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Agency Information Collection Activities: Proposed Collection; Comment Request-Food Stamp Nutrition Education Systems Review

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Food and Nutrition Service, USDA.




In accordance with the Paperwork Reduction Act of 1995, this notice announces the Food and Nutrition Service's (FNS) intent to request approval from the Office of Management and Budget (OMB) for a new information collection from State officials, as well as from implementing agency, partnering agency, and local project staff administering Food Stamp Program nutrition education (FSNE) efforts. This information will be used to gain a comprehensive understanding of the administration and activities of the various nutrition education programs currently provided to the food stamp population. It will also help plan the direction of FSNE activities and practices in the future.


Written comments on this notice must be received on or before June 28, 2004 to be assured consideration.


Send comments to Kristen Dowling Hyatt, Project Officer, Office of Analysis, Nutrition, and Evaluation, Food and Nutrition Service, USDA, 3101 Park Center Drive, Suite 1014, Alexandria, Virginia, 22302. Submit electronic comments to

Pursuant to the Paperwork Reduction Act of 1995 (44 U.S.C. 3507), comments are invited on: (a) Whether the proposed collection of information is necessary for the proper performance of the functions of the agency, including whether the information will have practical utility; (b) the accuracy of the agency's estimate of the burden of the proposed collection of information, including the validity of the methodology and assumptions used; (c) ways to enhance the quality, utility, and clarity of the information to be collected; and (d) ways to minimize the burden of the collection of information on those who are to respond, including the use of appropriate, automated, electronic, mechanical, or other technological collection techniques or other forms of information technology.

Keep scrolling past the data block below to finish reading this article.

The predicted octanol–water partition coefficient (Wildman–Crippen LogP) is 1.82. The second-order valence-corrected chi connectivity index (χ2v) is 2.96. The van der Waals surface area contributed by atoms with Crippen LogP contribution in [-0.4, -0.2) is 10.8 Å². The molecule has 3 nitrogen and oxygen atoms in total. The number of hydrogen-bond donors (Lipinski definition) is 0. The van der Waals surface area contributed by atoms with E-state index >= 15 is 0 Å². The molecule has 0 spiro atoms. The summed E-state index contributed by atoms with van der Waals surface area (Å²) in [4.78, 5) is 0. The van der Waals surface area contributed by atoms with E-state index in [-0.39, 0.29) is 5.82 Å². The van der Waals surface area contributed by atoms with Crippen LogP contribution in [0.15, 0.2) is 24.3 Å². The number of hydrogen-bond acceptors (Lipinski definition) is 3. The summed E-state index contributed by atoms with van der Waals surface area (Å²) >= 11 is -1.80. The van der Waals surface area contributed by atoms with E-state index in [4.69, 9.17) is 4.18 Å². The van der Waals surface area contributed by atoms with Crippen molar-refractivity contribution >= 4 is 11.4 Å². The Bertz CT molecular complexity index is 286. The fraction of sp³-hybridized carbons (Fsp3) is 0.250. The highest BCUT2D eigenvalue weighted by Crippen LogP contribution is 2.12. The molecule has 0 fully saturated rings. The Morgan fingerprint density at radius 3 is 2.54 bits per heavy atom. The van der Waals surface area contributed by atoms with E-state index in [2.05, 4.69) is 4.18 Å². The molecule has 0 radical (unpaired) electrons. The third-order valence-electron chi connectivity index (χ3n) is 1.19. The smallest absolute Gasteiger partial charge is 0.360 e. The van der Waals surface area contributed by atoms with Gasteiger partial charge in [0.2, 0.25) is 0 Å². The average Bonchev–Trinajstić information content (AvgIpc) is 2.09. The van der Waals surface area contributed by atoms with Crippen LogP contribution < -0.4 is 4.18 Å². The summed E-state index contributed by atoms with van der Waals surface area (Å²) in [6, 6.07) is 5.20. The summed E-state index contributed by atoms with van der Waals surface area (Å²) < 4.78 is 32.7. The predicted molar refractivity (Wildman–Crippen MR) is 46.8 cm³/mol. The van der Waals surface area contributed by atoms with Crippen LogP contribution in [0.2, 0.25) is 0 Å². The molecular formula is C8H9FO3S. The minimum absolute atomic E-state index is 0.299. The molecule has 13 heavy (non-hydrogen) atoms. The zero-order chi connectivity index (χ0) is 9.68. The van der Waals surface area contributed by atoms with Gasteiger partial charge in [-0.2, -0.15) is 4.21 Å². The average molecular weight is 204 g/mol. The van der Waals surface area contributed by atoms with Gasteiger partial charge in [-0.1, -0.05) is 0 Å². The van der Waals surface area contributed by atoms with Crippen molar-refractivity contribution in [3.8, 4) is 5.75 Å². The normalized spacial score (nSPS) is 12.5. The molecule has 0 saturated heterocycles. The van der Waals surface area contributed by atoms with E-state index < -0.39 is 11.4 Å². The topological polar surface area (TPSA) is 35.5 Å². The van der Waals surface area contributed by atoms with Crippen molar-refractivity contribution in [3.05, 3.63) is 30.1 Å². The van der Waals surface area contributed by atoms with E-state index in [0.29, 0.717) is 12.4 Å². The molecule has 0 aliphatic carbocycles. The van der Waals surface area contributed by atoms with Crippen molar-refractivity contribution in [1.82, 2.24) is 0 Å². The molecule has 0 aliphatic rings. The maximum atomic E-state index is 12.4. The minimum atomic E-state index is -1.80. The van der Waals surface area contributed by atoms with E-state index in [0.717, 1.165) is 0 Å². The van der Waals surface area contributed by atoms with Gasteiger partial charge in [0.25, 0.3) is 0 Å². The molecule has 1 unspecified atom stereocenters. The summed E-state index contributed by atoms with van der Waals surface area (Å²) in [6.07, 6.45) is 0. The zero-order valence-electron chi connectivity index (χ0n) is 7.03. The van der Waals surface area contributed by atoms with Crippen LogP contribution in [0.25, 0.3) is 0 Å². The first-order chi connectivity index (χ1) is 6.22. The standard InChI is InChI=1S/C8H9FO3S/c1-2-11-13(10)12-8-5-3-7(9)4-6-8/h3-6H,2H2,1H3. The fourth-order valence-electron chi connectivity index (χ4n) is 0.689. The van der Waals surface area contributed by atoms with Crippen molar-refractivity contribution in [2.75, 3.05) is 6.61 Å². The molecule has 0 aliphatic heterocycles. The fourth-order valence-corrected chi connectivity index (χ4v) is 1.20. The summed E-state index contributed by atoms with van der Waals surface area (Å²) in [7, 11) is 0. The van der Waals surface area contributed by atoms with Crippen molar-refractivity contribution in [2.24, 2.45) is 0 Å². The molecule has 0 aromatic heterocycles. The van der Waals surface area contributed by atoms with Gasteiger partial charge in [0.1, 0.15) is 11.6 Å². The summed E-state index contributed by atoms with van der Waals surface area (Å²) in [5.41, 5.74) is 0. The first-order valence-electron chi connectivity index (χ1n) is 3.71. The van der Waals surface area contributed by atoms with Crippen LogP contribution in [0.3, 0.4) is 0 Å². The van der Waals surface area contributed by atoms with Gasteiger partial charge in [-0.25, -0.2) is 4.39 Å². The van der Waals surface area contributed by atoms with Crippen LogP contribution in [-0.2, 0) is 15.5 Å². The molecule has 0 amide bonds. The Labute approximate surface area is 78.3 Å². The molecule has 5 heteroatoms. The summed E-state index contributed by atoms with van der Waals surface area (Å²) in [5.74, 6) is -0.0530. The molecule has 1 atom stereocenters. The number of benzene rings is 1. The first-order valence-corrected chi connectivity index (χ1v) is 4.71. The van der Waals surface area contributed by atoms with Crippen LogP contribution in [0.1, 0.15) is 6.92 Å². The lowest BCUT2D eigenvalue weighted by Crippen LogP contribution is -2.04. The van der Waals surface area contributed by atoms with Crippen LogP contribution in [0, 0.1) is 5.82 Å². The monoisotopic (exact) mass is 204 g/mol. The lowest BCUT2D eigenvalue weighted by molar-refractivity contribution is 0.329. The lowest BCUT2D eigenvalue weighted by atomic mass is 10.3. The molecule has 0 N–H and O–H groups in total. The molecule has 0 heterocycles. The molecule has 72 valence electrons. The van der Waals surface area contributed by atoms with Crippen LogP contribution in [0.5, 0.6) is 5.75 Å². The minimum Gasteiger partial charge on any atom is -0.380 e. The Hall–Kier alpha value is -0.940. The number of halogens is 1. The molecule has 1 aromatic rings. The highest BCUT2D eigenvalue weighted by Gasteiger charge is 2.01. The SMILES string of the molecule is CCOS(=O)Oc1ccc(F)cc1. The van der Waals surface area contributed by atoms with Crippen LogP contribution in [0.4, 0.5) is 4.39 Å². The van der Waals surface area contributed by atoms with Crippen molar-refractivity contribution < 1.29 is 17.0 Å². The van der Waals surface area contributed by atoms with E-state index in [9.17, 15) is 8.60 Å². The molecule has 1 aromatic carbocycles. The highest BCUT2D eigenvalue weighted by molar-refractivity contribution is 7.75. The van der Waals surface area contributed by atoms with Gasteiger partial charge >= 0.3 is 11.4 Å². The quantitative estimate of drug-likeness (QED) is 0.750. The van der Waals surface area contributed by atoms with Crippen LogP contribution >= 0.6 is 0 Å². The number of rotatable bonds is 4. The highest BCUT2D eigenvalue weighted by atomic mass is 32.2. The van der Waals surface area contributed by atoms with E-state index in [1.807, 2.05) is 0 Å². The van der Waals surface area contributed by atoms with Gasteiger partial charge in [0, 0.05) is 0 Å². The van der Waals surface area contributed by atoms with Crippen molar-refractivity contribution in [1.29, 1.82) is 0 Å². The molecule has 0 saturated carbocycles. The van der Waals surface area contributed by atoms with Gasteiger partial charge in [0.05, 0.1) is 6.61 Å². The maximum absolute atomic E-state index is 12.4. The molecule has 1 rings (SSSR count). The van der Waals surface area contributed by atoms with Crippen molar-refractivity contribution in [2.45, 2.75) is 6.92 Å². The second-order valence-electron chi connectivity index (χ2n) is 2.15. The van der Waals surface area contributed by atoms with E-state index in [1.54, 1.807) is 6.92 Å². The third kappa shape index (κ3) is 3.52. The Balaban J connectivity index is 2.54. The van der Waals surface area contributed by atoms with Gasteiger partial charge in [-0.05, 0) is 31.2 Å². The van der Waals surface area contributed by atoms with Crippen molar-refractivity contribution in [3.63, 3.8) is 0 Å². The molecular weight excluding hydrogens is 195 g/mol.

All comments will be summarized and included in the request for OMB approval of the information collection. All comments will become a matter of public record.

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Requests for additional information should be directed to Kristen Dowling Hyatt, (703) 305-2135.

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Title: Food Stamp Nutrition Education Systems Review.

OMB Number: Not yet assigned.

Expiration Date: To be determined.

Type of Request: New collection of information.

Abstract: As the cornerstone of the USDA nutrition assistance programs, the Food Stamp Program (FSP) plays a vital role in helping to protect the nutrition, health, and well being of over 23 million low-income Americans. Under current FSP regulations (7 CFR 272.2), State food stamp agencies have the option to include nutrition education for program participants as part of their administrative operations. The goal of food stamp nutrition education (FSNE) is to increase the likelihood that food stamp recipients make healthy food choices and choose an active lifestyle consistent with the principles of the Dietary Guidelines for Americans and the Food Guide Pyramid.